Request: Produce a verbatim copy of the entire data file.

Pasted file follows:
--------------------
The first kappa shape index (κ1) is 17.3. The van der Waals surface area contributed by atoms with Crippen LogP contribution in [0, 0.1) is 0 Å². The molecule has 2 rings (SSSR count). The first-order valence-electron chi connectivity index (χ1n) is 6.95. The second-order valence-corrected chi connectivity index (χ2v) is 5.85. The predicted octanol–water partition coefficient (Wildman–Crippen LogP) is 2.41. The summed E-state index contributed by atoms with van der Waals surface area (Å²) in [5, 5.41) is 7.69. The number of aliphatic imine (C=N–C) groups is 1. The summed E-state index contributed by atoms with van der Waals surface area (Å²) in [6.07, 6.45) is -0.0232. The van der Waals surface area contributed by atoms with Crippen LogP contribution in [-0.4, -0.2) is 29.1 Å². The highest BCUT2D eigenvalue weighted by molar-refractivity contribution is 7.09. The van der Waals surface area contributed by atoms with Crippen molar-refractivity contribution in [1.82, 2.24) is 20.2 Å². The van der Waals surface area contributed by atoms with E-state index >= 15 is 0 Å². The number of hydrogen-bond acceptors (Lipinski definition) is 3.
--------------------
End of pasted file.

The first kappa shape index (κ1) is 17.3. The van der Waals surface area contributed by atoms with Crippen LogP contribution in [0, 0.1) is 0 Å². The molecule has 2 rings (SSSR count). The first-order valence-electron chi connectivity index (χ1n) is 6.95. The second-order valence-corrected chi connectivity index (χ2v) is 5.85. The predicted octanol–water partition coefficient (Wildman–Crippen LogP) is 2.41. The summed E-state index contributed by atoms with van der Waals surface area (Å²) in [5, 5.41) is 7.69. The number of aliphatic imine (C=N–C) groups is 1. The summed E-state index contributed by atoms with van der Waals surface area (Å²) in [6.07, 6.45) is -0.0232. The van der Waals surface area contributed by atoms with Crippen LogP contribution in [-0.4, -0.2) is 29.1 Å². The highest BCUT2D eigenvalue weighted by molar-refractivity contribution is 7.09. The van der Waals surface area contributed by atoms with Crippen molar-refractivity contribution in [1.82, 2.24) is 20.2 Å². The van der Waals surface area contributed by atoms with E-state index >= 15 is 0 Å². The number of hydrogen-bond acceptors (Lipinski definition) is 3.